Three Formats, Three Decks

Posted in Top Decks on March 10, 2011

By Mike Flores

It is hard to stick only to one format when there is so much craziness happening across the various planes of the multiverse... Not just in Extended at the PTQ level, but also in the realms of Standard and the increasingly popular Legacy format.

    Up First: Red Deck (Actually) Wins

Patrick Sullivan has for some years been one of the most well respected Red Deck players on the planet. He is famous for an amazing ability to slug it out at the PTQ level, and has posted a remarkable batting average, particularly in Red Deck mirror matches. Elite deck designers like Gerry Thompson say Patrick might be our best designer and theorist on Red Decks, and when you talk to him, it is easy to see why.

For example, one misconception that less informed players have about mirror matches is that they are in general "random" and another misconception that the simplicity and straightforwardness of Red Decks makes them easy to play. Patrick's Red Deck mirror success comes from the fact that the power level of each individual card in such a deck is generally about the same, so that there aren't many Jace, the Mind Sculptor-esque, Primeval Titan-ing blowout cards. The Red Deck mirror becomes about preservation of life total, valuing what is really important in a situation, and finding ways to gain card advantage with a limited array of mana and tools.

Patrick has always been famous for his unconventional card choices. He put Tattermunge Maniac in the Extended Red Deck and advocated Lava Dart and Volcanic Hammer when the prevailing sentiment was in favor of Firebolt and Magma Jet.

And this past weekend, on a trip back to his home state of New Jersey where he didn't even intend to play in the tournament (Patrick has been working in California for some years), he and his Red Deck actually won.

Patrick Sullivan's Red Deck Wins

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Sullivan won the nearly 600-player Standard Open in Edison, NJ with this, essentially a perfect, streamlined, Standard Red Deck. Twenty-four lands including four Teetering Peaks, eight fetch lands (for his Plated Geopedes and Searing Blazes); four of everything. The card choices are decisive and unapologetic.

Of the cards in the main deck, the most unusual is probably Ember Hauler. Patrick preferred it over Kargan Dragonlord, and cited in particular its effectiveness against multiple Squadron Hawks.

If there was one thing he was good at, it was beating Squadron Hawks. PSulli defeated white-blue decks, white-blue-red decks, and Boros decks on the way to the win. He dropped Manic Vandals on the progeny of Stoneforge Mystics and blew up a Kor Firewalker—that had hit him twice toting Sword of Feast and Famine—with Ratchet Bomb. He did everything from going Ultimate with Koth of the Hammer to accidentally casting a second Koth of the Hammer (though luckily his opponent was at that point on 1 life).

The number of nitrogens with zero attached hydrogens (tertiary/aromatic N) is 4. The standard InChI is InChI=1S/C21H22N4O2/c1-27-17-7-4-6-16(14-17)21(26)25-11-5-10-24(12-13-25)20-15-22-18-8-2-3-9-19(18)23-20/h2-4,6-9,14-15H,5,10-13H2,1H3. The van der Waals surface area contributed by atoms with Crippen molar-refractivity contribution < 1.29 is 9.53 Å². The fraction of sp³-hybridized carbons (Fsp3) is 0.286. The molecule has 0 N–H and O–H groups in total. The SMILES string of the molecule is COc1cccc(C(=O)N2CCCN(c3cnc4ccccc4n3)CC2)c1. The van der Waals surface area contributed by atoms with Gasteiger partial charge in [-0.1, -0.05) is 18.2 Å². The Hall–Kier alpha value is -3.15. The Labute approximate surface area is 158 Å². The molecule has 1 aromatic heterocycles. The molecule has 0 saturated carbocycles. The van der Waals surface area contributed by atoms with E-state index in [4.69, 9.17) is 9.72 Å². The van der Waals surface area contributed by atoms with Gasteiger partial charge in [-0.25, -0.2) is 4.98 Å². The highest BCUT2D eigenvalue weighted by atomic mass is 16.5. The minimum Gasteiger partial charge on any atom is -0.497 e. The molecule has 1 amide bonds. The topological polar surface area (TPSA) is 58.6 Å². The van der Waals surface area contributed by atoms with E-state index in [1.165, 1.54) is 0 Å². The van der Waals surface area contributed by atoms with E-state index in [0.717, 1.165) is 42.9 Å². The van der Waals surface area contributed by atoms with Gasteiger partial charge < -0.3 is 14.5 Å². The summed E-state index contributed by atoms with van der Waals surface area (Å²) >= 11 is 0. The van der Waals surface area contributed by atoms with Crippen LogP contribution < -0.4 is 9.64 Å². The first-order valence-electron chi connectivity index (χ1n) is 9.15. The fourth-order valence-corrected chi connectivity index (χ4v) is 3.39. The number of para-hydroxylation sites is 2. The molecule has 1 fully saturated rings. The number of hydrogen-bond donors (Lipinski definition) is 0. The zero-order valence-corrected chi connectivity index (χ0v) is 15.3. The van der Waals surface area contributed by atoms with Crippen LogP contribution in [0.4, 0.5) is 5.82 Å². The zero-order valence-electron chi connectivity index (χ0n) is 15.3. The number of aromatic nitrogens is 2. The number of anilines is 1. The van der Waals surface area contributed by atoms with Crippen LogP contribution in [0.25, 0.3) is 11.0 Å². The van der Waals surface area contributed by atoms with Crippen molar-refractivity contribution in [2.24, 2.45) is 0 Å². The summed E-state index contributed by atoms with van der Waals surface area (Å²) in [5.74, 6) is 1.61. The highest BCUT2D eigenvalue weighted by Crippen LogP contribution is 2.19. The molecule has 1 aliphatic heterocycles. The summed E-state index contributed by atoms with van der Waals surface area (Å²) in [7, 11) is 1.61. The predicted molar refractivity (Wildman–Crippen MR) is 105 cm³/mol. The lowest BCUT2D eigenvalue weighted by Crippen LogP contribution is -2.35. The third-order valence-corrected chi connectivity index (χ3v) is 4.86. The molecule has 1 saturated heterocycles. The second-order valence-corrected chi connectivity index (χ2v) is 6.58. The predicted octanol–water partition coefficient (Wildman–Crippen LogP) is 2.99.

But most of all—in a Top 8 that featured a resounding 23 Squadron Hawks and 24 Stoneforge Mystics—he showed us another way you can go in this metagame.

From the tenor of the crowd—who were whispering at every turn about the success "of that cool Red Deck"—it seemed like this was exactly what the average tournament attendee was itching to see.

    The More Things Change... The More They Change, I Guess

Back in 1998, Time Spiral was one of the most high impact cards ever to see print. It immediately won a stack of US State Championships before spawning not only High Tide but the Pro Tour Rome-winning Tolarian Academy deck. At one point—I think before he came to work at Wizards of the Coast, certainly before his ascension to grand wazir or whatever title—Randy Buehler said that Time Spiral was so good that he would have tried to break it at eight mana, let alone six.

For any number of years, Time Spiral has been banned in the Legacy format. But about the same time that Survival of the Fittest hit the showers, Time Spiral was unbanned in a desire to see what kind of interesting brews would come out.

A couple of tournaments in, this is the result:

Alix Hatfield's High Tide

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Hatfield's Legacy Open-winning deck is a Legacy update to High Tide, one of the most dominating decks in the history of Magic (specifically 1999 Extended). It was the deck that started Kai Budde on his meteoric career, and did well by Jon Finkel and a number of other famous players as well.

Hatfield's "Permanent Waves" takes much of that old High Tide shell and adds both old (Candelabra of Tawnos) and new (Blue Sun's Zenith) to the mix.

So how does this deck work?

In a typical game you will cast High Tide, which allows you to essentially double the mana output from your lands. Then you use effects like the aforementioned Candelabra of Tawnos, Turnabout, or Time Spiral to net mana while drawing extra cards (basically everything else draws cards).